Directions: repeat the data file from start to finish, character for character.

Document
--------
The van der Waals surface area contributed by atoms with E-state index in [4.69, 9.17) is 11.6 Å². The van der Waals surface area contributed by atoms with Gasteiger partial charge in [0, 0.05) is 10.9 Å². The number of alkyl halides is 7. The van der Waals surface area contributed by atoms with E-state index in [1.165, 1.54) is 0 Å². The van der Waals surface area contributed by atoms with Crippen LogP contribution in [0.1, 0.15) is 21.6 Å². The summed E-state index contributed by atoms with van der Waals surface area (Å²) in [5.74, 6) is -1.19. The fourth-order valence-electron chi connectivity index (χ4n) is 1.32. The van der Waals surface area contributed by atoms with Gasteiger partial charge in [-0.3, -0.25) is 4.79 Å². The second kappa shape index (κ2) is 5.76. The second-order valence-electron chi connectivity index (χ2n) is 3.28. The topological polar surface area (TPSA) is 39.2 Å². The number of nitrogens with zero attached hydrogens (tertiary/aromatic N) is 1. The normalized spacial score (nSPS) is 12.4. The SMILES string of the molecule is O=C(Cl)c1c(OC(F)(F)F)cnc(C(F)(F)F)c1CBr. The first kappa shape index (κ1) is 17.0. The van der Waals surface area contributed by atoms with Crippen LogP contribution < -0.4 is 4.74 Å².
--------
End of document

The van der Waals surface area contributed by atoms with E-state index in [4.69, 9.17) is 11.6 Å². The van der Waals surface area contributed by atoms with Gasteiger partial charge in [0, 0.05) is 10.9 Å². The number of alkyl halides is 7. The van der Waals surface area contributed by atoms with E-state index in [1.165, 1.54) is 0 Å². The van der Waals surface area contributed by atoms with Crippen LogP contribution in [0.1, 0.15) is 21.6 Å². The summed E-state index contributed by atoms with van der Waals surface area (Å²) in [5.74, 6) is -1.19. The fourth-order valence-electron chi connectivity index (χ4n) is 1.32. The van der Waals surface area contributed by atoms with Gasteiger partial charge in [-0.3, -0.25) is 4.79 Å². The second kappa shape index (κ2) is 5.76. The second-order valence-electron chi connectivity index (χ2n) is 3.28. The topological polar surface area (TPSA) is 39.2 Å². The number of nitrogens with zero attached hydrogens (tertiary/aromatic N) is 1. The normalized spacial score (nSPS) is 12.4. The SMILES string of the molecule is O=C(Cl)c1c(OC(F)(F)F)cnc(C(F)(F)F)c1CBr. The first kappa shape index (κ1) is 17.0. The van der Waals surface area contributed by atoms with Crippen LogP contribution < -0.4 is 4.74 Å².